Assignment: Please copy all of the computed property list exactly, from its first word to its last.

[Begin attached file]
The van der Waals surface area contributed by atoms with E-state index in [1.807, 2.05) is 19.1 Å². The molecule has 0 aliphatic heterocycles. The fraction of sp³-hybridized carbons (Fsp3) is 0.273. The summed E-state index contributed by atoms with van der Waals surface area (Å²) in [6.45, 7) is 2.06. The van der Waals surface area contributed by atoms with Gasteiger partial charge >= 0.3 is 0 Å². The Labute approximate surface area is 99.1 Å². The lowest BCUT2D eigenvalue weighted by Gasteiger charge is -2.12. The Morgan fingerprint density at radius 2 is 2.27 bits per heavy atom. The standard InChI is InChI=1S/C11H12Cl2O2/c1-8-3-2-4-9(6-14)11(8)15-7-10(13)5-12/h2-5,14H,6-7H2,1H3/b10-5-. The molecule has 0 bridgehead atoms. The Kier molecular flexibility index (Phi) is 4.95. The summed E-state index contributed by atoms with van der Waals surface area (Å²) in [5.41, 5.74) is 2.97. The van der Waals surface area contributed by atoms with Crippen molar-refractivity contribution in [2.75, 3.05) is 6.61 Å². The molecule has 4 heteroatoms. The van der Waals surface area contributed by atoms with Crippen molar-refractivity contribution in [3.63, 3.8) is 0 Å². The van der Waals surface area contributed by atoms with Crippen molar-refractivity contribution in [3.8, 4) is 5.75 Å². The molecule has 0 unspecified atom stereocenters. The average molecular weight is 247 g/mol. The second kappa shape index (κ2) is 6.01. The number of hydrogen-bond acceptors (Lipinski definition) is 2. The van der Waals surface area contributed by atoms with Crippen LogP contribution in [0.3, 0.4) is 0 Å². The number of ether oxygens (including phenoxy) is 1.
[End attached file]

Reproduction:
The van der Waals surface area contributed by atoms with E-state index in [1.807, 2.05) is 19.1 Å². The molecule has 0 aliphatic heterocycles. The fraction of sp³-hybridized carbons (Fsp3) is 0.273. The summed E-state index contributed by atoms with van der Waals surface area (Å²) in [6.45, 7) is 2.06. The van der Waals surface area contributed by atoms with Gasteiger partial charge >= 0.3 is 0 Å². The Labute approximate surface area is 99.1 Å². The lowest BCUT2D eigenvalue weighted by Gasteiger charge is -2.12. The Morgan fingerprint density at radius 2 is 2.27 bits per heavy atom. The standard InChI is InChI=1S/C11H12Cl2O2/c1-8-3-2-4-9(6-14)11(8)15-7-10(13)5-12/h2-5,14H,6-7H2,1H3/b10-5-. The molecule has 0 bridgehead atoms. The Kier molecular flexibility index (Phi) is 4.95. The summed E-state index contributed by atoms with van der Waals surface area (Å²) in [5.41, 5.74) is 2.97. The van der Waals surface area contributed by atoms with Crippen molar-refractivity contribution in [2.75, 3.05) is 6.61 Å². The molecule has 4 heteroatoms. The van der Waals surface area contributed by atoms with Crippen molar-refractivity contribution in [3.63, 3.8) is 0 Å². The van der Waals surface area contributed by atoms with Crippen molar-refractivity contribution in [3.8, 4) is 5.75 Å². The molecule has 0 unspecified atom stereocenters. The average molecular weight is 247 g/mol. The second kappa shape index (κ2) is 6.01. The number of hydrogen-bond acceptors (Lipinski definition) is 2. The van der Waals surface area contributed by atoms with Crippen LogP contribution in [0.3, 0.4) is 0 Å². The number of ether oxygens (including phenoxy) is 1.